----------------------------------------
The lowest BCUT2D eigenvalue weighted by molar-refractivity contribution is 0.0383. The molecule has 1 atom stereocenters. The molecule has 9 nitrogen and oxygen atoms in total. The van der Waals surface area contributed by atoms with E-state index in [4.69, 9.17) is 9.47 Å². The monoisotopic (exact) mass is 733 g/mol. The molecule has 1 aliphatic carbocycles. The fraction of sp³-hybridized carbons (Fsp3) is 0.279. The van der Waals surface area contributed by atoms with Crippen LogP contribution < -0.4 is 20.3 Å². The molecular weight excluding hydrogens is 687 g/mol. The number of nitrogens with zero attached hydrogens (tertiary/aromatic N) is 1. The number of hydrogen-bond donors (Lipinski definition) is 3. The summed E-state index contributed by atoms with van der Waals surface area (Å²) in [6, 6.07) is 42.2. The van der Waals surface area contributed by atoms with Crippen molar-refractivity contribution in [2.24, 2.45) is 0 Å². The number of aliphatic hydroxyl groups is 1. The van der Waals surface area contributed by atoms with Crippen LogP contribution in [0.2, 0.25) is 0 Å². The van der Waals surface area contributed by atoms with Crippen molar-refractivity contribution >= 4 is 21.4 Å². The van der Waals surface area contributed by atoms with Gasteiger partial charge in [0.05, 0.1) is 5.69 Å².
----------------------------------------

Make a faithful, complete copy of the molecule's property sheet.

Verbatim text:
The lowest BCUT2D eigenvalue weighted by molar-refractivity contribution is 0.0383. The molecule has 1 atom stereocenters. The molecule has 9 nitrogen and oxygen atoms in total. The van der Waals surface area contributed by atoms with E-state index in [4.69, 9.17) is 9.47 Å². The monoisotopic (exact) mass is 733 g/mol. The molecule has 1 aliphatic carbocycles. The fraction of sp³-hybridized carbons (Fsp3) is 0.279. The van der Waals surface area contributed by atoms with Crippen LogP contribution < -0.4 is 20.3 Å². The molecular weight excluding hydrogens is 687 g/mol. The number of nitrogens with zero attached hydrogens (tertiary/aromatic N) is 1. The number of hydrogen-bond donors (Lipinski definition) is 3. The summed E-state index contributed by atoms with van der Waals surface area (Å²) in [6, 6.07) is 42.2. The van der Waals surface area contributed by atoms with Crippen molar-refractivity contribution in [2.24, 2.45) is 0 Å². The number of aliphatic hydroxyl groups is 1. The van der Waals surface area contributed by atoms with Crippen LogP contribution in [0.2, 0.25) is 0 Å². The van der Waals surface area contributed by atoms with Crippen molar-refractivity contribution >= 4 is 21.4 Å². The van der Waals surface area contributed by atoms with Gasteiger partial charge in [0.05, 0.1) is 5.69 Å².